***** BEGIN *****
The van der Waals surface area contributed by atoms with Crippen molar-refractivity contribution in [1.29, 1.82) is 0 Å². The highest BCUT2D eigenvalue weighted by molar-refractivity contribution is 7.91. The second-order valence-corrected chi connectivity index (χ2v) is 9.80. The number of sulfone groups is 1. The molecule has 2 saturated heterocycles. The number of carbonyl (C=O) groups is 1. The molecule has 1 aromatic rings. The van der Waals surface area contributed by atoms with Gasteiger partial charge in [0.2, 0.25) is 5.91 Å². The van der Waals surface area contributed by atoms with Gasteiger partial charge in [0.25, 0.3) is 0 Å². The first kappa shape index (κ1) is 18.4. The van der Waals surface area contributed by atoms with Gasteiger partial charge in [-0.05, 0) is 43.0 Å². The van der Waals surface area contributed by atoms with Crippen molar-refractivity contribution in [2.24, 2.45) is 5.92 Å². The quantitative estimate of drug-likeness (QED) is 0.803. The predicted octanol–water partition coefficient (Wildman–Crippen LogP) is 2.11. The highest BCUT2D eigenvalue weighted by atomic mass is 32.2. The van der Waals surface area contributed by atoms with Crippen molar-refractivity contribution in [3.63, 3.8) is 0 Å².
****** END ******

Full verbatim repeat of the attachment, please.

The van der Waals surface area contributed by atoms with Crippen molar-refractivity contribution in [1.29, 1.82) is 0 Å². The highest BCUT2D eigenvalue weighted by molar-refractivity contribution is 7.91. The second-order valence-corrected chi connectivity index (χ2v) is 9.80. The number of sulfone groups is 1. The molecule has 2 saturated heterocycles. The number of carbonyl (C=O) groups is 1. The molecule has 1 aromatic rings. The van der Waals surface area contributed by atoms with Gasteiger partial charge in [0.2, 0.25) is 5.91 Å². The van der Waals surface area contributed by atoms with Gasteiger partial charge in [0.25, 0.3) is 0 Å². The first kappa shape index (κ1) is 18.4. The van der Waals surface area contributed by atoms with Gasteiger partial charge in [-0.05, 0) is 43.0 Å². The van der Waals surface area contributed by atoms with Crippen molar-refractivity contribution in [2.24, 2.45) is 5.92 Å². The quantitative estimate of drug-likeness (QED) is 0.803. The predicted octanol–water partition coefficient (Wildman–Crippen LogP) is 2.11. The highest BCUT2D eigenvalue weighted by atomic mass is 32.2. The van der Waals surface area contributed by atoms with Crippen molar-refractivity contribution in [3.63, 3.8) is 0 Å².